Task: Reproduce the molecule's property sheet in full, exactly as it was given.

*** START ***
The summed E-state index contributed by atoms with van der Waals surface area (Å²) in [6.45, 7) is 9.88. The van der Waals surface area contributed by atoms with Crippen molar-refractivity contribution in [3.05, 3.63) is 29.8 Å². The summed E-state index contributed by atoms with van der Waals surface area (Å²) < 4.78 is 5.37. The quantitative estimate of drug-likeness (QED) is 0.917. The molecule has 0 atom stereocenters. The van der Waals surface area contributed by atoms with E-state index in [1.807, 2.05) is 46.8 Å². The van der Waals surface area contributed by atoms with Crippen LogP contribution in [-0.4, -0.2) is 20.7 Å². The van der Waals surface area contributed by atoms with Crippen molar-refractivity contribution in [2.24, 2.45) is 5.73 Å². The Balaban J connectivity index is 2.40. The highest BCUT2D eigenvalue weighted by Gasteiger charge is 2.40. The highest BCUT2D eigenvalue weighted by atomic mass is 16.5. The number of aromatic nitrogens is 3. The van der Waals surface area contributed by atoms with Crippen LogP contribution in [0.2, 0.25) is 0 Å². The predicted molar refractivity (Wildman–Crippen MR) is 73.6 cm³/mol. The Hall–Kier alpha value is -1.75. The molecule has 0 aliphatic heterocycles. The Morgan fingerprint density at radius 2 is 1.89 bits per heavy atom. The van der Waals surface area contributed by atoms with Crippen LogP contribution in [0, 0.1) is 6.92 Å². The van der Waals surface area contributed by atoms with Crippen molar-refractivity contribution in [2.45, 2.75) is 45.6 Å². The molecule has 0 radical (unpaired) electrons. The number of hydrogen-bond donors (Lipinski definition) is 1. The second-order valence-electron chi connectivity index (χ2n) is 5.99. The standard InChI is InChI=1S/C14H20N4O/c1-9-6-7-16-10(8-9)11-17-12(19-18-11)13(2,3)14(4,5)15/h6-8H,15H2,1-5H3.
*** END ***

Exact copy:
The summed E-state index contributed by atoms with van der Waals surface area (Å²) in [6.45, 7) is 9.88. The van der Waals surface area contributed by atoms with Crippen molar-refractivity contribution in [3.05, 3.63) is 29.8 Å². The summed E-state index contributed by atoms with van der Waals surface area (Å²) < 4.78 is 5.37. The quantitative estimate of drug-likeness (QED) is 0.917. The molecule has 0 atom stereocenters. The van der Waals surface area contributed by atoms with E-state index in [1.807, 2.05) is 46.8 Å². The van der Waals surface area contributed by atoms with Crippen LogP contribution in [-0.4, -0.2) is 20.7 Å². The van der Waals surface area contributed by atoms with Crippen molar-refractivity contribution in [2.24, 2.45) is 5.73 Å². The Balaban J connectivity index is 2.40. The highest BCUT2D eigenvalue weighted by Gasteiger charge is 2.40. The highest BCUT2D eigenvalue weighted by atomic mass is 16.5. The number of aromatic nitrogens is 3. The van der Waals surface area contributed by atoms with Crippen LogP contribution in [0.2, 0.25) is 0 Å². The predicted molar refractivity (Wildman–Crippen MR) is 73.6 cm³/mol. The Hall–Kier alpha value is -1.75. The molecule has 0 aliphatic heterocycles. The Morgan fingerprint density at radius 2 is 1.89 bits per heavy atom. The van der Waals surface area contributed by atoms with Crippen LogP contribution in [0, 0.1) is 6.92 Å². The van der Waals surface area contributed by atoms with Crippen molar-refractivity contribution in [2.45, 2.75) is 45.6 Å². The molecule has 0 radical (unpaired) electrons. The number of hydrogen-bond donors (Lipinski definition) is 1. The second-order valence-electron chi connectivity index (χ2n) is 5.99. The standard InChI is InChI=1S/C14H20N4O/c1-9-6-7-16-10(8-9)11-17-12(19-18-11)13(2,3)14(4,5)15/h6-8H,15H2,1-5H3.